I served as Executive Director of three non-profits helping poor folks in the rural south and I’m going to tell you the truth about private charities caring for America’s poor. Short version: It is a delusional pipe dream.
Libertarians like to advocate this so the government can further be reduced to the point it will fit down the bath tub drain. Then, the theory goes, people will voluntarily give to charities so that the poor will be kept alive. If voluntary giving will accomplish this I challenge you: DO IT! Do it now and the welfare state will wither from lack of use. Why don’t you do it? Why don’t the Koch brothers do this with their billions?
Because it will never work, that’s why, and everyone with over three brain cells knows it. The real plan is to just cut away at public benefits and the devil take the hindmost-the hindmost being the least of these, who can’t afford a lobbyist, are most often working or are children or elderly so busy trying to stay alive they have no time or energy to defend themselves.
I realize that most people have no idea of the scope of the problem or the human stories of the poor in America. The corporate media won’t cover the story and a thick blanket of silence covers America’s shame. I’ve written a few stories about real poor people I have known and could probably write 30 right off the top of my head.
Are you worried about welfare, as in cash assistance? Don’t be, Bill Clinton killed that with WIA-the Workforce Investment Act. I love the names of cruel laws, like Bush’s Bankruptcy Abuse Prevention and Consumer Protection Act of 2005 which HURT consumers right before the world economy crashed and so many found themselves without the funds to even file for bankruptcy. On the other hand, banks going bankrupt, that’s another matter. That’s unacceptable.
I first became aware of The Poors when an affluent friend asked me to accompany her to distribute Christmas gifts to the children of prisoners under Project Angel Tree. Children of prisoners would write a letter saying what they wanted for Christmas and church folks chose a name, got the gift and it was delivered with a tag, “From Daddy.” The idea was to maintain family ties until the guy got out-and to give kids presents, something the south has enjoyed doing since the slaves were invited up to the Big House for a ham on Christmas day.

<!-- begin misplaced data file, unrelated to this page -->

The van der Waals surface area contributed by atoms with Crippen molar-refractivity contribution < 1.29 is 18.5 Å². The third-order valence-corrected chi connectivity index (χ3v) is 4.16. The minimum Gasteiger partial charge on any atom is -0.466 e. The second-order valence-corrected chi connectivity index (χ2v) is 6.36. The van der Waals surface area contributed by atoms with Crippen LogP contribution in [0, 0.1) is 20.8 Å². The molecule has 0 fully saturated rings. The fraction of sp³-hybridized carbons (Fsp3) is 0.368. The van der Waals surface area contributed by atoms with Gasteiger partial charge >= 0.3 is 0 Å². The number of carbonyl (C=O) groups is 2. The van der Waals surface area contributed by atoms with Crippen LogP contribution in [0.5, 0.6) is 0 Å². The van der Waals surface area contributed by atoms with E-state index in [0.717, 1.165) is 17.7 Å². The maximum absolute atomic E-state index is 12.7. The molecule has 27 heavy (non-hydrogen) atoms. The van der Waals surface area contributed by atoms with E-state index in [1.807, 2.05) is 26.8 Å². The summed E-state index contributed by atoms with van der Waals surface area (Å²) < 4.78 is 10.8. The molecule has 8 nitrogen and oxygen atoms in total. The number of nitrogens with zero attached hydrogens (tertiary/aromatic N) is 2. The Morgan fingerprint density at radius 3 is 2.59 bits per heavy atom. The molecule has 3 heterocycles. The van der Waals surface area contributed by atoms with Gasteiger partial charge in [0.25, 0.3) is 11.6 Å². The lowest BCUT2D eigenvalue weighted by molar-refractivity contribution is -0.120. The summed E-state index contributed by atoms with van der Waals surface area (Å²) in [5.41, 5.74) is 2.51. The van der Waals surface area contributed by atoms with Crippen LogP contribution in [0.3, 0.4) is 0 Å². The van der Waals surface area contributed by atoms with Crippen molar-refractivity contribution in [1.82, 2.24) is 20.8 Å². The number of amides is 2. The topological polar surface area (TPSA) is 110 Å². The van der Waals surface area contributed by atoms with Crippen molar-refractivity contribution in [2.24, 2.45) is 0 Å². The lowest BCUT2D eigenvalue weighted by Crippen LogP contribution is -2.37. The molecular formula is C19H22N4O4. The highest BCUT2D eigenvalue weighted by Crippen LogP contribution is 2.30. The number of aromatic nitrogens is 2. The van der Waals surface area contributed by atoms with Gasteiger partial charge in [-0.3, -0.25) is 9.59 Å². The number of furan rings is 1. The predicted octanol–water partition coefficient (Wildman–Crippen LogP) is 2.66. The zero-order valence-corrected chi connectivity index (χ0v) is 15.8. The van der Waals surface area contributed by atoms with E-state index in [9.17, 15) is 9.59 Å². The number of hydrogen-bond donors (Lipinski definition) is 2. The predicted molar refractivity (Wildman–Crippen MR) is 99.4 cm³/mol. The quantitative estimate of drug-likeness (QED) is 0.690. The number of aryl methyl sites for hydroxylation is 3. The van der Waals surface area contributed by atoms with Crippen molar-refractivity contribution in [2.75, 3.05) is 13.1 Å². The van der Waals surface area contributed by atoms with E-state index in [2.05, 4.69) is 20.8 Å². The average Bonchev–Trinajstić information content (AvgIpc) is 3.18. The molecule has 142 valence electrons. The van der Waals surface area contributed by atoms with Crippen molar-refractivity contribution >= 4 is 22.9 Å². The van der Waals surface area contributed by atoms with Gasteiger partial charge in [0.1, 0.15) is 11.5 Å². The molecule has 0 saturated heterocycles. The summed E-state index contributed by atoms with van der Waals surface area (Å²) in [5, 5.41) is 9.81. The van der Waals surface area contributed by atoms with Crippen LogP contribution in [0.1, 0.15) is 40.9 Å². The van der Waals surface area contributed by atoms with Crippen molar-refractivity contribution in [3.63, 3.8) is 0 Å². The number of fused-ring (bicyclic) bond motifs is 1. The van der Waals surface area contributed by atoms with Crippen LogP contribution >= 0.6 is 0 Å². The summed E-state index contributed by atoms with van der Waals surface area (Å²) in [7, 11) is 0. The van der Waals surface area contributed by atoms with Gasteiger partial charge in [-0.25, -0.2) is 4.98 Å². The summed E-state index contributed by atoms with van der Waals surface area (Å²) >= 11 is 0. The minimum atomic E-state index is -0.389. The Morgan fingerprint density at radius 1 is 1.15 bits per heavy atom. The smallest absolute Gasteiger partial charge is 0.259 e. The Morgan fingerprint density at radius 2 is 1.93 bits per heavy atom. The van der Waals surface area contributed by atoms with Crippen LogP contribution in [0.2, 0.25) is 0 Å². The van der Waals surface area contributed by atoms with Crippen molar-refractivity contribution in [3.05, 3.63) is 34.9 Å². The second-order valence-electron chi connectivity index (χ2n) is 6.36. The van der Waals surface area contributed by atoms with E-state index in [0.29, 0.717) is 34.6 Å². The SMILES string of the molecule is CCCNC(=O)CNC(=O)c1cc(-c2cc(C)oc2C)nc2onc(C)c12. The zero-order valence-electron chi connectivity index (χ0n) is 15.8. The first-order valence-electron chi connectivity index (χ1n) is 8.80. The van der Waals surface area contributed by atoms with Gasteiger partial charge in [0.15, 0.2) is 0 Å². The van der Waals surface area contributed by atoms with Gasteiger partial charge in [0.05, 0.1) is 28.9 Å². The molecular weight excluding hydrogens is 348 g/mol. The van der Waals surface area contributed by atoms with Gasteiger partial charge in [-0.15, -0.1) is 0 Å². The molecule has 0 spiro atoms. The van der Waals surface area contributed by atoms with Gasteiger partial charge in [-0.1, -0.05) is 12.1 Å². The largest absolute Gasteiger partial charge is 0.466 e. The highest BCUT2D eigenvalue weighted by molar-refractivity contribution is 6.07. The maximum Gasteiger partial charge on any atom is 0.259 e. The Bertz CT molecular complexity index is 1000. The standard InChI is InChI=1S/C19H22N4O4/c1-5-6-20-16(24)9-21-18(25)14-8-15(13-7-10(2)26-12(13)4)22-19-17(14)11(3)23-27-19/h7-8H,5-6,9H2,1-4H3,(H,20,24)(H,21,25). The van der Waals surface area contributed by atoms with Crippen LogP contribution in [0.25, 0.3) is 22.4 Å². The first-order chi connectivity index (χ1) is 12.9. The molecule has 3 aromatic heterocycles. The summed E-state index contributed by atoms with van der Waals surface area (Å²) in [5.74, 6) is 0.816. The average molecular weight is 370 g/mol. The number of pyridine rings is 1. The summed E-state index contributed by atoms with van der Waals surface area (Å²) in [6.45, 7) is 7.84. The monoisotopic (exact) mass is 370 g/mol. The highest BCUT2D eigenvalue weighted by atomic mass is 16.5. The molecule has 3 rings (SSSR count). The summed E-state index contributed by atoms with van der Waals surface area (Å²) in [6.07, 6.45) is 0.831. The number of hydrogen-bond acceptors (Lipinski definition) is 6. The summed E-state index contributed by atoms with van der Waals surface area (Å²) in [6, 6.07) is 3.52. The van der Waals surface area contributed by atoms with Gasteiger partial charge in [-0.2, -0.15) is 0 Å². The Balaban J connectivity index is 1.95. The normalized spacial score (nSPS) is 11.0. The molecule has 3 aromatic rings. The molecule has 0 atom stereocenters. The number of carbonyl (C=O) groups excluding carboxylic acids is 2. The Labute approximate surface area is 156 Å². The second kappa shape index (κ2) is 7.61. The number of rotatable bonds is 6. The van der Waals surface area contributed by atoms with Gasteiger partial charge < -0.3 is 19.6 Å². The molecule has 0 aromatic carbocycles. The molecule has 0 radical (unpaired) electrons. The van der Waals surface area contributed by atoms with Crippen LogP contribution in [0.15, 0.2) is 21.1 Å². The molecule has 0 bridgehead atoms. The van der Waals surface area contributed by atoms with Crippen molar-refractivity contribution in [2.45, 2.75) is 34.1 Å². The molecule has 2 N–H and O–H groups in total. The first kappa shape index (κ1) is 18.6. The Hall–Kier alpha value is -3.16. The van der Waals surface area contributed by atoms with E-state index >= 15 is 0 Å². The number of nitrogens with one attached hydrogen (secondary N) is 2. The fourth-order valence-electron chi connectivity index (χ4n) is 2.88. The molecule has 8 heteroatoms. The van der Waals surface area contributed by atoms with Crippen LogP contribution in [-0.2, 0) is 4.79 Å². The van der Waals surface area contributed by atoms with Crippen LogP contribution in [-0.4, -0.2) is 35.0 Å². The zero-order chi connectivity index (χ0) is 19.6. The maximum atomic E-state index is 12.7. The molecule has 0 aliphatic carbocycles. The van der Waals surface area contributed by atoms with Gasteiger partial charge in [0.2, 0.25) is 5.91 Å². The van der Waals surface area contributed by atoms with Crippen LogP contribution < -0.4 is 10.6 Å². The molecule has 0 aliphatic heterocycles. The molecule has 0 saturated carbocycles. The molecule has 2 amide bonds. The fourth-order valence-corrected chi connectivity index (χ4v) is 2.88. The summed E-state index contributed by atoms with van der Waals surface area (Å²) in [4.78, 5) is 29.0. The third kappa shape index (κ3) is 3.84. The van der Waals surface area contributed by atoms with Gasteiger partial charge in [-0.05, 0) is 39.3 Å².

The first house we stopped at did not look inhabitable by human beings; the porch was falling off for one thing. Inside was a weary mother of six, grateful for the gifts. I sat next to a baby dozing in a car seat on the couch. The kerosene heater barely kept the temperature above freezing because the spaces between the floor boards were so wide I could see the ground under the house.
The house was furnished with decrepit couches and chairs but was spotlessly clean. I noticed movement all around. Cockroaches were crawling everywhere, in an out of crevices. This was alarming to me (I got more used to it as the years went by) and I had to mightily suppress an urge to scoot the roaches off the baby as they crawled up his blanket toward his face. What good would that do? I was only here for fifteen minutes; the baby lived here all the time.
The rest of the homes were similar eye-openers. “This is outrageous,” I told my friend. “I’ve got to do something.” She encouraged me to try. I started a non-profit and moved to the hood to live with the people, like Jesus did. We had a little food pantry. If someone was without food, we could provide two bags of groceries. Unlike the “food gestures” of many private charities-two bags of donated canned corn and out of date beans, I insisted we actually provide some meat and took fruit out of my own fridge. It was only two bags, but darn it, at least it was two bags of healthy food.
Local food ministries were strapped even then, in supposedly better times. Things just got worse and worse. I disagreed with a few other Christian ministries on how I treated those in need. I treated them with respect, not as victims needing rescue. I did not attempt to ascertain who were the “deserving poor” since I never saw Jesus mention any such criteria for giving. Requiring people needing help to go to church is manipulative and prying into their personal lives is humiliating. With all we did, it was a drop in the ocean.
I ran two other charities, one which worked with the regional food bank to provide a meal every day for kids and one that coordinated all the local charities to increase efficiency, which included an in-house food bank. Local charities cannot do any better than provide a couple bags of groceries a month.
Please do an experiment. Go get a couple bags of canned goods, eat only that and tell me how you are doing at the end of the month. You will become an advocate for SNAP, even though SNAP benefits average under $5 a day for food.
Cutting benefits for these folks is cruel. It is, I believe, cruelty based on ignorance. The Poors are not taking all of America’s money-if so, they would no longer BE poor now would they?
I challenge you-before you comment on The Poors, at least have the decency to learn the truth about them. VOLUNTEER right now. Volunteer at the local food bank, soup kitchen or homeless shelter-they always need help.
Do it. Look up their number and call them and say, “I want to volunteer.” Then go and work and watch. Listen.